NONMEM Termination Status is Not an Important Indicator of the Quality of Bootstrap Parameter Estimates
Holford, Nick, Carl Kirkpatrick, Steve Duffull
Dept of Pharmacology & Clinical Pharmacology, University of Auckland, Auckland, New Zealand, School of Pharmacy, University of Queensland, Brisbane, Australia
Background: NONMEM’s ability to compute the covariance matrix of the estimates has been recommended as a requirement to accept the adequacy of the parameter estimates. We have explored empirically the relationship between NONMEM’s termination status and the distribution of bootstrap parameter estimates.
Methods: A non-parametric bootstrap procedure was used to generate at least 1000 sets of parameter estimates for 13 NONMEM problems. NONMEM termination status was assigned types: 1. convergence successful with $covariance, 2. successful with failed $covariance, 3. failed with rounding errors, 4. failed with infinite objective function, 5. failed for other reasons, 6. all successful types, 7. all failed types, 8. all types. Empirical 25, 50 and 75% quartiles were used to describe the parameter estimates for each termination type. Bias for each termination type was calculated relative to each type 1 quartile. The correlation matrix of the bootstrap parameter estimates was used to compute a condition number (ratio of highest to lowest eigenvalue). A minimum of 20 bootstrap replicates was required to compute bias and 100 replicates to compute the condition number.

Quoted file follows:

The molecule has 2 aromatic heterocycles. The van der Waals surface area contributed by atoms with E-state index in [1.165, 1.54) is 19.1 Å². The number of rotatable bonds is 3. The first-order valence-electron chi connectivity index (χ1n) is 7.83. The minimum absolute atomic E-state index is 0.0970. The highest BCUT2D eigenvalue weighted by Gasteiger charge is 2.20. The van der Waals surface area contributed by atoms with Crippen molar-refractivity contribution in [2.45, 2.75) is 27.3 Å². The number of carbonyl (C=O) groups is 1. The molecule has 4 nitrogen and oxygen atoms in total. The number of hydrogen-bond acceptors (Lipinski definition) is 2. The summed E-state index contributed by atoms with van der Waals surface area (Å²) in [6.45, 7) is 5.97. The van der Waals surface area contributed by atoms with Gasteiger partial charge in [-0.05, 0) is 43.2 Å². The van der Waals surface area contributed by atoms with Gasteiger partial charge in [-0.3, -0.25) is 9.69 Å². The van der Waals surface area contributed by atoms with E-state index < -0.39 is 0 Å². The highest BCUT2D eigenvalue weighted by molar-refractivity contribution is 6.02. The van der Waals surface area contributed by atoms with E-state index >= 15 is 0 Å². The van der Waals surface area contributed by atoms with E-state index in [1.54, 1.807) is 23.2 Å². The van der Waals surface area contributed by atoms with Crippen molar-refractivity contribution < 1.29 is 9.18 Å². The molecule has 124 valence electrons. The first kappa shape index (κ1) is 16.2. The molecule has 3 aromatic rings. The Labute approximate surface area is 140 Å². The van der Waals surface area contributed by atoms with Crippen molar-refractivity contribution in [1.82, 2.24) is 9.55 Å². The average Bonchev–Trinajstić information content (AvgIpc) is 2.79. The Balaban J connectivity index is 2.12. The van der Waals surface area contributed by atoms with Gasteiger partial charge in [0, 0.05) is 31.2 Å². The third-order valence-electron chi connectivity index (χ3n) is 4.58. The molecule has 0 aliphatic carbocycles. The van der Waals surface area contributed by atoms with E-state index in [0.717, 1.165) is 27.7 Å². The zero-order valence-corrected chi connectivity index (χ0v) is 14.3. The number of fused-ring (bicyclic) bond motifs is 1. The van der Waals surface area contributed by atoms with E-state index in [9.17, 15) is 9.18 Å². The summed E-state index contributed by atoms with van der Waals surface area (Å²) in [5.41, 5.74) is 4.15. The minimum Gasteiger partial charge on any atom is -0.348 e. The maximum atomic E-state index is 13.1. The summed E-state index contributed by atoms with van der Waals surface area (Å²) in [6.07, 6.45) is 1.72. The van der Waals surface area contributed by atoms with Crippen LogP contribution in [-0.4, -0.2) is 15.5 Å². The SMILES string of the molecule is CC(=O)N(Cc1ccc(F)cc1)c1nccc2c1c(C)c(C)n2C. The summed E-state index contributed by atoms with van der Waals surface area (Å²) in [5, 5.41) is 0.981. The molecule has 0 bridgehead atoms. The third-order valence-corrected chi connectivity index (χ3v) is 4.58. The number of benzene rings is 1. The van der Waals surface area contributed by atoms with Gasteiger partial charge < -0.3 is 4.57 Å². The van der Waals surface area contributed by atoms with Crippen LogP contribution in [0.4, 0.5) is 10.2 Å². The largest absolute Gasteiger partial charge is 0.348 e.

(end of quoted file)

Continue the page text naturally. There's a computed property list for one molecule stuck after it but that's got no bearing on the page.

Results: All problems had a bootstrap condition number less than 500. There was no correlation between the % of Type 1 runs and the condition number. The percentage of problems with absolute bias less than 10% was 77,92 and 85 (25,50,75,% quartiles) when all successful runs (Type 6) were used. Corresponding % were 69,77,69 for all runs (Type 8).
Conclusions: 1. Selecting all successful bootstrap replicates (Type 6) provides accurate and precise description of NONMEM parameter estimates. 2. Using all replicates irrespective of termination status (Type 8) provides reasonably accurate descriptions without the requirement for successful $covariance computation.